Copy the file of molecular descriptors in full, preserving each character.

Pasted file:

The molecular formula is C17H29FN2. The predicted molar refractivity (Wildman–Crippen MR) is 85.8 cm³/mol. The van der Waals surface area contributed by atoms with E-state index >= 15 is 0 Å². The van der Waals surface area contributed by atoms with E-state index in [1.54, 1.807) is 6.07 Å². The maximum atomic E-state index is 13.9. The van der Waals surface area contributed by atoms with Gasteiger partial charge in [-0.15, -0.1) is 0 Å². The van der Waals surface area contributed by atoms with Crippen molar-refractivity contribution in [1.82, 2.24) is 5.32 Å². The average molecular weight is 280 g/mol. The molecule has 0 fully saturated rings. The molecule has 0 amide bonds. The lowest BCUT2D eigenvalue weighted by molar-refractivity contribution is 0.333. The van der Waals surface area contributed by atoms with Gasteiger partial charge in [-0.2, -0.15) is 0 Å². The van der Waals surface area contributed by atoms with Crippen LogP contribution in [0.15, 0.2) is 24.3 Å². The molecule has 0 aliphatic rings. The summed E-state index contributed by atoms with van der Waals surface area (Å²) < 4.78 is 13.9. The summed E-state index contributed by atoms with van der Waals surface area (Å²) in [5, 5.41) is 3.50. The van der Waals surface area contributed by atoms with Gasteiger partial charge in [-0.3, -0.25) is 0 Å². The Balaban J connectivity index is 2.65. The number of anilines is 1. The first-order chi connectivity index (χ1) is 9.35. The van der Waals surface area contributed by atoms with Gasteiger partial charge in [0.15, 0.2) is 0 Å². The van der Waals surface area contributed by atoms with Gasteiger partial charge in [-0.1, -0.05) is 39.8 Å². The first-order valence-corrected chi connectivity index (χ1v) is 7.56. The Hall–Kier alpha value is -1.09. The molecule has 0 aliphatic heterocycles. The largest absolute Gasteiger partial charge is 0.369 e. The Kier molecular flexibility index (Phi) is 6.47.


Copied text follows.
The molecular formula is C17H29FN2. The predicted molar refractivity (Wildman–Crippen MR) is 85.8 cm³/mol. The van der Waals surface area contributed by atoms with E-state index >= 15 is 0 Å². The van der Waals surface area contributed by atoms with E-state index in [1.54, 1.807) is 6.07 Å². The maximum atomic E-state index is 13.9. The van der Waals surface area contributed by atoms with Gasteiger partial charge in [-0.15, -0.1) is 0 Å². The van der Waals surface area contributed by atoms with Crippen molar-refractivity contribution in [1.82, 2.24) is 5.32 Å². The average molecular weight is 280 g/mol. The molecule has 0 fully saturated rings. The molecule has 0 amide bonds. The lowest BCUT2D eigenvalue weighted by molar-refractivity contribution is 0.333. The van der Waals surface area contributed by atoms with Gasteiger partial charge in [-0.2, -0.15) is 0 Å². The van der Waals surface area contributed by atoms with Crippen LogP contribution in [0.15, 0.2) is 24.3 Å². The molecule has 0 aliphatic rings. The summed E-state index contributed by atoms with van der Waals surface area (Å²) < 4.78 is 13.9. The summed E-state index contributed by atoms with van der Waals surface area (Å²) in [5, 5.41) is 3.50. The van der Waals surface area contributed by atoms with Gasteiger partial charge in [-0.3, -0.25) is 0 Å². The Balaban J connectivity index is 2.65. The number of anilines is 1. The first-order chi connectivity index (χ1) is 9.35. The van der Waals surface area contributed by atoms with Gasteiger partial charge in [0.15, 0.2) is 0 Å². The van der Waals surface area contributed by atoms with Gasteiger partial charge in [-0.1, -0.05) is 39.8 Å². The first-order valence-corrected chi connectivity index (χ1v) is 7.56. The Hall–Kier alpha value is -1.09. The molecule has 0 aliphatic heterocycles. The largest absolute Gasteiger partial charge is 0.369 e. The Kier molecular flexibility index (Phi) is 6.47.